“Ron was at 3 per cent, and the day I endorsed him, he won the race,” Mr. Trump said in an interview with The Washington Post this month, adding, “As soon as I endorsed him, the race was over.” Mr. DeSantis, while respectful of the former president, doesn’t see it precisely that way.
Politics wasn’t always a preoccupation in this state of hurricanes and hustlers, of astronauts, alligators and the aging.
Since the days of Juan Ponce de Leon, people have come here to escape reality; the Spanish explorer and conquistador landed here in 1513, hoping to discover a fountain of youth. Later visitors found the antidote to aging in the state’s sunshine; there are on average 101 days of full sun here, a marked contrast with New York’s 63 (and Toronto’s 44).
Throughout the past century, the state’s conversation has been dominated by real estate. Fortunes were made and lost in the 1920s, mostly lost after the savings and loan crisis of the 1980s, and again after the Great Recession of 2008, and now have climbed into the stratosphere. The average price of a home sold in Palm Beach County is about the same as the average home sale price in Toronto.
But since the turn of the century it has been politics, politics, politics in the nation’s third largest state.
The issue of immigration is full of tension here. One in five Floridians were born in another country; the state took in the equivalent of Saskatoon’s population in a wave of foreign immigration in the past two years. Like Virginia, where Republican Governor Glenn Youngkin was swept into office last year on the issue of parental control of schools, education has emerged as an important and divisive issue. “Parents’ rights have been increasingly under assault around the nation,” Mr. DeSantis said as he signed a parental bill of rights measure late last month, “but in Florida we stand up for the rights of parents and the fundamental role they play in the education of their children.”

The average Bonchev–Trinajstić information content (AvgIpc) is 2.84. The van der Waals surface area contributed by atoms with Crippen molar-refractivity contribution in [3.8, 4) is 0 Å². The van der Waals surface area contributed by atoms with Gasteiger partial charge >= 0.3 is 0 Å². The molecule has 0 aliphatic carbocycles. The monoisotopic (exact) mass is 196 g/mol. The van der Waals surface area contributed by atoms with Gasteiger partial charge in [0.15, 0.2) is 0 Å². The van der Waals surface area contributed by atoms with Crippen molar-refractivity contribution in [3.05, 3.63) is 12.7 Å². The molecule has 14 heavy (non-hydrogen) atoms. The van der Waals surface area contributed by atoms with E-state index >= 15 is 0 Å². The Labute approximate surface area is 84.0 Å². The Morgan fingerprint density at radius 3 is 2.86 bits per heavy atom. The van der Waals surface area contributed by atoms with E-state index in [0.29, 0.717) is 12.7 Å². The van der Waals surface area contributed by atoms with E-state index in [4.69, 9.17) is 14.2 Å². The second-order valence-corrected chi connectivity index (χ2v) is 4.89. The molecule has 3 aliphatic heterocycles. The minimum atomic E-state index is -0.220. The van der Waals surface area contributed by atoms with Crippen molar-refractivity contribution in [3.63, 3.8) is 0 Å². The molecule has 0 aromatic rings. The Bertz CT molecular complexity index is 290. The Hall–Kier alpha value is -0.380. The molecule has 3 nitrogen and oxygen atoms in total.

The parental bill of rights won plaudits in national conservative circles. “For years, the socialist democrats have been pushing hard to indoctrinate children with critical race theory,” Matt Schlapp, the Conservative Political Action Coalition chairman, said in a statement, saluting Florida for taking steps to assure that the state’s children would not be vulnerable to “ultraradical misinformed policies of sex and gender.”
And of course Florida is a classic swing state, which makes its 29 electoral votes a valuable prize, especially since the state is a bellwether, having voted for the eventual winner in 21 of the 24 presidential elections since 1928.
But in 2020, Mr. Trump defeated Joe Biden here by a 51-48 margin. The Republican got the state’s electoral votes but that wasn’t enough to win a second term. So it is here, in the fortress of elegance and excess built by Marjorie Merriweather Post a century ago, that Mr. Trump is plotting his comeback, or at least contemplating it. That alone affirms Florida’s position at the centre of American politics.
Our Morning Update and Evening Update newsletters are written by Globe editors, giving you a concise summary of the day’s most important headlines. Sign up today.